Looking after your sight

The responsibility of learning to look after your eyes and preventing problems

At least 2,200 million people in the world are visually impaired or blind. Of this total, over 1,000 million people could have avoided this or have yet to have it treated, according to the ‘World report on vision’ that the WHO made public at the end of 2019.

Every five seconds a person becomes blind in the world according to the WHO and every minute a child loses its sight. Per year, over 7 million people lose their vision. Although the sense of sight is one of the most important ones – and one that concerns the population most, eye health is not a priority for many people. At times it is not given the importance it has, or at least, this does not occur until a pathology or change in the sight occurs. On the other hand, the eyes can offer a great deal of information about people’s general condition of health.

For this reason, ophthmalogists recommend carrying out a complete eye check-up every year to be able to detect diseases, even those that do not produce any symptoms, such as glaucoma or macular degeneration. The Spanish Ophthalmology Society (SEO in its Spanish initials) recalls that glaucoma is the main cause of blindness and irreversible visual discapacity in the world. These visual check-ups are particularly indicated for people with a family history of certain hereditary eye pathologies. In the case of children, the first examination is usually carried out at the age of around 3 or 4 years. The paediatrician rules out the most severe eye alterations, but it is necessary to carry out a specialised examination to check the visual health at a preschool age. From then onwards, this needs to be done every year. With this ophthalmologistic care and early detection, there is an increase in the chances of success of the treatments to stop or alleviate the effects of these diseases. In spite of this, according to a report by the association ‘Vision y Vida’ (Sight and Life) in 2020, 60% of the population had not carried out an examination over the past year and 30% had not had one for over two years. That is to say, a third of the population has not had an eye check-up since 2017.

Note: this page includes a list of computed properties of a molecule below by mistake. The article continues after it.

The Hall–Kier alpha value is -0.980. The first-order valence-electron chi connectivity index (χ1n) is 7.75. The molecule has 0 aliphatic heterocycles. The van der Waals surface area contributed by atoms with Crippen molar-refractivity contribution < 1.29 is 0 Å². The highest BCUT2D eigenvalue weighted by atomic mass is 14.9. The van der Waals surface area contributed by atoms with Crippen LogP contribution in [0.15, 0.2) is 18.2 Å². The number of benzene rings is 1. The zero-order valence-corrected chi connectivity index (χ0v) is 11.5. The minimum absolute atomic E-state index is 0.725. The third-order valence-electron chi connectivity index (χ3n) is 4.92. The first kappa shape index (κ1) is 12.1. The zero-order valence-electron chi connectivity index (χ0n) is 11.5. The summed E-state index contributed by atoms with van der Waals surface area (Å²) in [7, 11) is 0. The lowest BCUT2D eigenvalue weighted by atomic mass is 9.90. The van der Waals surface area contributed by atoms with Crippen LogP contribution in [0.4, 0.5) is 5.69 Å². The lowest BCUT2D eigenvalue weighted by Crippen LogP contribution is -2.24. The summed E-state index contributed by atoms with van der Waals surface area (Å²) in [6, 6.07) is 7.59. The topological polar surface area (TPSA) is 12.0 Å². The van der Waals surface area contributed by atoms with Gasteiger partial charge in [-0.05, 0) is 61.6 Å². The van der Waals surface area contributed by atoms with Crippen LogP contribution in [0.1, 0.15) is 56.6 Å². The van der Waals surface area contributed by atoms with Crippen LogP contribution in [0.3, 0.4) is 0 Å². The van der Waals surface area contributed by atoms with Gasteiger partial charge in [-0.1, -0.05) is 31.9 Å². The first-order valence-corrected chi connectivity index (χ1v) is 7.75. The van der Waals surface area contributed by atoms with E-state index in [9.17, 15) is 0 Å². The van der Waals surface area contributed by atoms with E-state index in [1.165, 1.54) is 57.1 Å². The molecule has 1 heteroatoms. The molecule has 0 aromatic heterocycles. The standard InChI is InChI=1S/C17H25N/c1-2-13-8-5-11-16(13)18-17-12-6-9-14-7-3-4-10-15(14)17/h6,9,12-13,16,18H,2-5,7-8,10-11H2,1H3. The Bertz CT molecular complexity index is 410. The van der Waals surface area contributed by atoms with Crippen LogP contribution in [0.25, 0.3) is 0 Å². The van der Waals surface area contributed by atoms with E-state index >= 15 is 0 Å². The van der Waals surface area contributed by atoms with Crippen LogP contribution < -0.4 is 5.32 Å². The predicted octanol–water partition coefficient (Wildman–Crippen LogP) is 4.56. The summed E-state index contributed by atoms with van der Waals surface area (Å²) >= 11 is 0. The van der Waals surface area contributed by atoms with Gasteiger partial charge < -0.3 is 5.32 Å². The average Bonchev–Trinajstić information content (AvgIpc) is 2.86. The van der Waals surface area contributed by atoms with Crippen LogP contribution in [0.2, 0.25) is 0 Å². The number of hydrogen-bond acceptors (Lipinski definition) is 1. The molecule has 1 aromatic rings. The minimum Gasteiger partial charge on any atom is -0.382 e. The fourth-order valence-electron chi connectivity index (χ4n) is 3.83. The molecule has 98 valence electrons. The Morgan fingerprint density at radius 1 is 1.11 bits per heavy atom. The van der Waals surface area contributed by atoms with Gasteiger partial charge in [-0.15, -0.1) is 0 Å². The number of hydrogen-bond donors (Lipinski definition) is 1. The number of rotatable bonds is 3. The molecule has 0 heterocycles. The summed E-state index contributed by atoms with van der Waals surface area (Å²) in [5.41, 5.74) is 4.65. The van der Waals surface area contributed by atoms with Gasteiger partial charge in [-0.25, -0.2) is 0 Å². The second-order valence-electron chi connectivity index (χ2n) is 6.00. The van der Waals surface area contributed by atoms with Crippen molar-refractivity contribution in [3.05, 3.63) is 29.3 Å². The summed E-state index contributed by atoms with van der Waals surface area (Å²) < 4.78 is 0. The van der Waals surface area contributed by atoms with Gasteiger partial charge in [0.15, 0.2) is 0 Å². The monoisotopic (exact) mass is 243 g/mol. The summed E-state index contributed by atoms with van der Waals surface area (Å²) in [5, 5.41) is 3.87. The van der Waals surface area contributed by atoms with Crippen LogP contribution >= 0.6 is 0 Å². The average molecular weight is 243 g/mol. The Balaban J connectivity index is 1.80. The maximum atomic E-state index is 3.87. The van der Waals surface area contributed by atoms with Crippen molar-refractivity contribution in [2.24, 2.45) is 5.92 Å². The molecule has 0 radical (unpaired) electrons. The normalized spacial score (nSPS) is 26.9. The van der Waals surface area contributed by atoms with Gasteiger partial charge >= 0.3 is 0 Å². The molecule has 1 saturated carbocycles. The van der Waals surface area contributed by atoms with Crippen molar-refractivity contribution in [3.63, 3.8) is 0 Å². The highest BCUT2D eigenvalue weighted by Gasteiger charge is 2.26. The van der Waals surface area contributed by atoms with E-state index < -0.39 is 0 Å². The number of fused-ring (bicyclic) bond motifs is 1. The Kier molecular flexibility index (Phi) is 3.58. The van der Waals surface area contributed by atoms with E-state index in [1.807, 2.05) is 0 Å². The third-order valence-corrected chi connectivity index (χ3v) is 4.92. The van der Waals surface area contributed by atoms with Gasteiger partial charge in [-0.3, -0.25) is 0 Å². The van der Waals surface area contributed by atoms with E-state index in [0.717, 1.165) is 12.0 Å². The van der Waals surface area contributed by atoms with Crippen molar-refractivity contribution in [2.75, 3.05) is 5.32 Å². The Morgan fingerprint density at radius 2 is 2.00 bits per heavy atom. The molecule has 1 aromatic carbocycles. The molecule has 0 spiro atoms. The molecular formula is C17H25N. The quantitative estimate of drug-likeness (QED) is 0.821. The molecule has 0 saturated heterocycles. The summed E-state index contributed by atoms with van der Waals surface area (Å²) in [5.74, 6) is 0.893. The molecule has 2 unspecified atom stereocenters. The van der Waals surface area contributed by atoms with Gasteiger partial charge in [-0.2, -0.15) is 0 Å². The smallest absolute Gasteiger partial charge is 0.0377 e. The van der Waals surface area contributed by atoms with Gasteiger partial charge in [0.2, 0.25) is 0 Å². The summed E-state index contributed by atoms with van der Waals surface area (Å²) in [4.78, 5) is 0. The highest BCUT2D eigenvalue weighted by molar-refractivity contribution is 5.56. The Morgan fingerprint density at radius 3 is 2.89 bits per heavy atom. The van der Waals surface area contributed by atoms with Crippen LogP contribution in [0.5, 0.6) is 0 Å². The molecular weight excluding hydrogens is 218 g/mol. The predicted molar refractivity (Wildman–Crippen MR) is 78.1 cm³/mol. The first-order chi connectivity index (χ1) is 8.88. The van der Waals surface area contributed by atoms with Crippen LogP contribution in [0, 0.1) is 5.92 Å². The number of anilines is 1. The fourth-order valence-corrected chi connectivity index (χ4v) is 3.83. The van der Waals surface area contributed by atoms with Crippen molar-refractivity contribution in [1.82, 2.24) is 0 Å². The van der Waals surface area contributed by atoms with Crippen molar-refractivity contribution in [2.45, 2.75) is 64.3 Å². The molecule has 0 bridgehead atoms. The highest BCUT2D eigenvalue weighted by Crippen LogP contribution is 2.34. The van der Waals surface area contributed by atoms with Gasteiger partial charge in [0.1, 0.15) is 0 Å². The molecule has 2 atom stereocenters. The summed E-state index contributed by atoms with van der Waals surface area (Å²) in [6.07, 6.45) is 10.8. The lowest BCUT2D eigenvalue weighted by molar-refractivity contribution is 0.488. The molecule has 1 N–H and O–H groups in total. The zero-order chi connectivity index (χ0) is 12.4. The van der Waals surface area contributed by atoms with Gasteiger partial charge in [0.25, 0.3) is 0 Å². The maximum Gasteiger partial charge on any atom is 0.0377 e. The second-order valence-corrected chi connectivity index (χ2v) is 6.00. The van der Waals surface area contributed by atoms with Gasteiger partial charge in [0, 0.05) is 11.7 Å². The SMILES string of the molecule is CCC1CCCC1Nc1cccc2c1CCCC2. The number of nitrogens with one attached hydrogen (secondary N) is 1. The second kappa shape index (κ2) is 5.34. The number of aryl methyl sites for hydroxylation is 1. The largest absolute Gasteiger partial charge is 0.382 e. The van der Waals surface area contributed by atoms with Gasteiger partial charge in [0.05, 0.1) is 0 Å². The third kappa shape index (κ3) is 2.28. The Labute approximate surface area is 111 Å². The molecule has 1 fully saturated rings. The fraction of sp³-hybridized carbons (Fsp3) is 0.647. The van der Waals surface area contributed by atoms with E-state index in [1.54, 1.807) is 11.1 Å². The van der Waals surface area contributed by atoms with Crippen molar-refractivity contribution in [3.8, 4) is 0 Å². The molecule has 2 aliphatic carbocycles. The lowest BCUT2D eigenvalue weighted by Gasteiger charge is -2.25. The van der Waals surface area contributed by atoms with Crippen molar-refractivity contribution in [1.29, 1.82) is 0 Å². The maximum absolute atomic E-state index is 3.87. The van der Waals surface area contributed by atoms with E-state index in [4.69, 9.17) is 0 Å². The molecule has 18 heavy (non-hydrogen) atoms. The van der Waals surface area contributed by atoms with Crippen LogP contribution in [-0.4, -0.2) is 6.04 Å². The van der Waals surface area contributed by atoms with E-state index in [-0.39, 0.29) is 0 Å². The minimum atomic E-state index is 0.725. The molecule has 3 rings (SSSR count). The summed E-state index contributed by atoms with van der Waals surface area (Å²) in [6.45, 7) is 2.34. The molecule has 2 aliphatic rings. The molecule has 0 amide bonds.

Hygiene and good habits

Furthermore, some daily habits can progressively damage your sight or cause discomfort. Beyond the continuous use of screens, the incorrect use of contact lenses, the lack of eyelid hygiene or a constant rubbing of the eyes can threaten your sight. It is very important not to touch your eyes with dirty hands and to not compulsively rub them.

The eyes need oxygen and good blood circulation. For this, you must exercise regularly, which also helps reduce the risk of diabetes and diabetic retinopathy. And, when carrying out any sport in the open air, it is essential to use sun or protective glasses. Accordingly, 90% of the eye injuries occurring during sporting activities could be avoided by using suitable glasses